The Spy Ring and Russia's Intelligence Apparatus

4 MINS READJul 1, 2010 | 11:56 GMT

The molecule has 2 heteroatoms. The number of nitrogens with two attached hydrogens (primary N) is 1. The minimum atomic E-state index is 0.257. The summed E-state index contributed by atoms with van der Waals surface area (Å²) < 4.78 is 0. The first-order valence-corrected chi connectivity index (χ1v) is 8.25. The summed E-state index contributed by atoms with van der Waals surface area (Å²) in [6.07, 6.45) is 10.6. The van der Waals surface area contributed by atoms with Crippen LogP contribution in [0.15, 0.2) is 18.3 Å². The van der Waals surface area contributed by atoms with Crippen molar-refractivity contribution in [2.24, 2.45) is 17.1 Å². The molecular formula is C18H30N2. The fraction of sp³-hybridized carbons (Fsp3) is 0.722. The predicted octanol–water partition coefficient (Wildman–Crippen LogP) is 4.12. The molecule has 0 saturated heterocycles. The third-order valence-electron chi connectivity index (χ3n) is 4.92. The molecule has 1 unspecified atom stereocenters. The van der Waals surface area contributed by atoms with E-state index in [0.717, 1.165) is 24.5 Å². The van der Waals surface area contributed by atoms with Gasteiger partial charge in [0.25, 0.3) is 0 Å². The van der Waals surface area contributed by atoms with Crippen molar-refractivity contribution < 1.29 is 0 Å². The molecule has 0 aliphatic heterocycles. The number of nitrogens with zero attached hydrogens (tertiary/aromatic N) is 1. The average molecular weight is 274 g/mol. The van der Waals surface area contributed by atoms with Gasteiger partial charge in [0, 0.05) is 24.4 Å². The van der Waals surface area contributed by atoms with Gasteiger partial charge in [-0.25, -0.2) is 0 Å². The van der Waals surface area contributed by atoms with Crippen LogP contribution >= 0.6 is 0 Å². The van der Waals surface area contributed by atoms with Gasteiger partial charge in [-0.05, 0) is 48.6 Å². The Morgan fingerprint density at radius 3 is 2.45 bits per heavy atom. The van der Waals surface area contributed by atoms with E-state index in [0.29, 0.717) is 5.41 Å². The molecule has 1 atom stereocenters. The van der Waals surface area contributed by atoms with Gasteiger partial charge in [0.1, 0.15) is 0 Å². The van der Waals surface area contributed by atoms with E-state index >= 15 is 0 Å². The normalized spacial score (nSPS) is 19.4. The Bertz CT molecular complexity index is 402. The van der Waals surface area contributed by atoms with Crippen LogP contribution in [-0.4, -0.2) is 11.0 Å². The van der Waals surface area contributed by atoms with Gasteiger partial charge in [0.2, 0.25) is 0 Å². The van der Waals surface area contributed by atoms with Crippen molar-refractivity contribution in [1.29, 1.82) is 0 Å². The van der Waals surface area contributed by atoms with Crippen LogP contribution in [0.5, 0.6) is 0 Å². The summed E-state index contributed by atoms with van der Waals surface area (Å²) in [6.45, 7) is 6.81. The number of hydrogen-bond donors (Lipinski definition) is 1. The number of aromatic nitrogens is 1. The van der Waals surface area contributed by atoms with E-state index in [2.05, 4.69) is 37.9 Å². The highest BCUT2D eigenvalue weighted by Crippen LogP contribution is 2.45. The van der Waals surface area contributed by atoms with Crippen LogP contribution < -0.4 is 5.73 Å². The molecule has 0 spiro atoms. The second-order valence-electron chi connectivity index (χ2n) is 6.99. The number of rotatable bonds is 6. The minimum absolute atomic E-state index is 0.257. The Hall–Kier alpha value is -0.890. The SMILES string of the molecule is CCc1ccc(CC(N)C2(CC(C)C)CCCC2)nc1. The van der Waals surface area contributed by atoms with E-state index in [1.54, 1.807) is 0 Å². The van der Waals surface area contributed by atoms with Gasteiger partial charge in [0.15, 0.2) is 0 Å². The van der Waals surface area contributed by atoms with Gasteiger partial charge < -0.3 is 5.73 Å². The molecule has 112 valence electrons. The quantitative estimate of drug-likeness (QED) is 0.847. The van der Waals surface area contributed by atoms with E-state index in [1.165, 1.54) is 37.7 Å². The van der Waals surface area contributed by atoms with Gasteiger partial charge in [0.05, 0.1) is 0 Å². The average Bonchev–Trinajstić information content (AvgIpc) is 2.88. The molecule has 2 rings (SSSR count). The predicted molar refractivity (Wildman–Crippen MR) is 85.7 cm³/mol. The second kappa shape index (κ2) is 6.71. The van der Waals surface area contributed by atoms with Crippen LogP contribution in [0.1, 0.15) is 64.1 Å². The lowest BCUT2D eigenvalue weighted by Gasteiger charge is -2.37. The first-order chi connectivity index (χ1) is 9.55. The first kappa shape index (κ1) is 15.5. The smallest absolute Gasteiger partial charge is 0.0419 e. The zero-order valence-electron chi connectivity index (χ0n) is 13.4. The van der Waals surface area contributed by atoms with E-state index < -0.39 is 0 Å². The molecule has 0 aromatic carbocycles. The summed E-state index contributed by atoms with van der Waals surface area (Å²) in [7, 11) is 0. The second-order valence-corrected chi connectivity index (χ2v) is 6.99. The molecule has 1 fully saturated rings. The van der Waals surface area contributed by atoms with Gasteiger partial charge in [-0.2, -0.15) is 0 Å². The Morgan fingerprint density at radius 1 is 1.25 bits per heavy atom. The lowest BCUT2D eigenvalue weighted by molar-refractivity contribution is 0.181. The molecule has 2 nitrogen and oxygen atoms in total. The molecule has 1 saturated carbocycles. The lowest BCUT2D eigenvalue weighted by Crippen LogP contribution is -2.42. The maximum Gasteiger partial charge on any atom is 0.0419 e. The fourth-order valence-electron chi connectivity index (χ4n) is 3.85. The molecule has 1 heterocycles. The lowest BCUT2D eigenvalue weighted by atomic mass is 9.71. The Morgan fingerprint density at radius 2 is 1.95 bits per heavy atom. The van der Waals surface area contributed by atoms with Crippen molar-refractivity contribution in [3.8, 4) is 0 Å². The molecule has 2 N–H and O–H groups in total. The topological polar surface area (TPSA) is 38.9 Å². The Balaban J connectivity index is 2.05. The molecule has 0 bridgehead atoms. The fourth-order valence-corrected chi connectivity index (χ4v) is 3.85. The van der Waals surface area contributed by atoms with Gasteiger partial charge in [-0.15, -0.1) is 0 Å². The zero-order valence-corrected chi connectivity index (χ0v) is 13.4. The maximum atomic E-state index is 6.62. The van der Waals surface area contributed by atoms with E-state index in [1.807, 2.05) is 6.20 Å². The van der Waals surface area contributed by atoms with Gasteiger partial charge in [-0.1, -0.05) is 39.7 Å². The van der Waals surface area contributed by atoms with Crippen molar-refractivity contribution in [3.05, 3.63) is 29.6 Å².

Reports continued swirling Wednesday about the Russian spy ring of 11 individuals charged with acting as undeclared agents of a foreign country. Ten were apprehended throughout the northeastern United States on Sunday, while the 11th person was detained on the same day in Cyprus. Despite the media flurry and the general perception that paints these Russian agents as dullards, and the fact that these recent arrests have — according to the FBI — so far gathered little intelligence, there is more to this case than meets the eye. The individuals did not prove to have access to any significant government or currently serving U.S. intelligence officials, but they were involved in a multi-year process of going after university students who were on their way to becoming CIA or State Department employees in the next 10 or 20 years. The spy ring is a perfect example of Russia's ability to organize a long-term recruitment project. The spy ring event, beyond the numerous tactical questions it raises, serves as a reminder that Russia's intelligence apparatus is still very much alive and kicking since the days of the Cold War and the KGB. Indeed, Russia still has one of the best and most comprehensive intelligence communities in the world. This is due to two fundamentally geopolitical reasons. Russia relies on intelligence where other countries might rely on military, geography or business capabilities. The first is that Russia — despite its huge size — has no natural defensible borders. The lack of mountains, oceans or deserts around Moscow means Russia is vulnerable to surrounding powers from various directions. What this has forced the Russian state to do throughout its history is expand as much as possible to create buffers from threatening powers from every side. This strategy uses space to defend Russia's core, and has proved successful at driving away even the most formidable foe, from Napoleon to Hitler. But this seemingly never-ending expansion does create problems for Moscow. With every extra square mile Russia takes on, it must also swallow up the people who live there. Many of these people are not particularly happy to be ruled by Moscow, which breeds a need for a strong internal intelligence apparatus to control the population. Whether that means stemming revolutionary movements or simply keeping a close eye on the everyday activities of its citizenry, the effort requires a monolithic intelligence apparatus. The second reason is that Russia lacks an interconnected or navigable river system as well as any meaningful ocean access. This means that if Russia wants to connect its vast nation and have any meaningful economic development, it must build its own infrastructure. This is why Moscow has to throw the weight of its resources behind monumental projects like the Trans-Siberian Railroad or Stalin's industrialization programs to achieve the relatively low level of economic development it has, compared to that of the industrialized Western countries. Because of this, Russia must supplement its internal efforts with commercial espionage to steal technology from the West. Alternatively, Russia could choose to invite Western firms, investments and businesspeople into its borders to develop its economy, but this has often ended badly, as evidenced by the tumultuous period in the 1990s following the fall of the Soviet Union. Russia has instead chosen to use its intelligence apparatus to engage in economic and commercial espionage to try to keep up with its Western competitors. This was how the Soviets tested their first nuclear device years earlier than expected via an extensive espionage effort in and following the U.S. Manhattan Project. Commercial espionage was Prime Minister Vladimir Putin's job when he was a KGB agent stationed in Dresden, Germany. These two barriers coupled with the traditional need for an intelligence apparatus deployed abroad to stay on top of future threats from foreign countries adds up to a very large intelligence collection capability on Russia's part. This requirement is ingrained in its culture. Russia relies on intelligence where other countries might rely on military, geography or business capabilities, which means that its intelligence apparatus attracts well-developed resources and skilled people who solve problems that other states might go about solving differently. Bottom line, this is how Russia does business.

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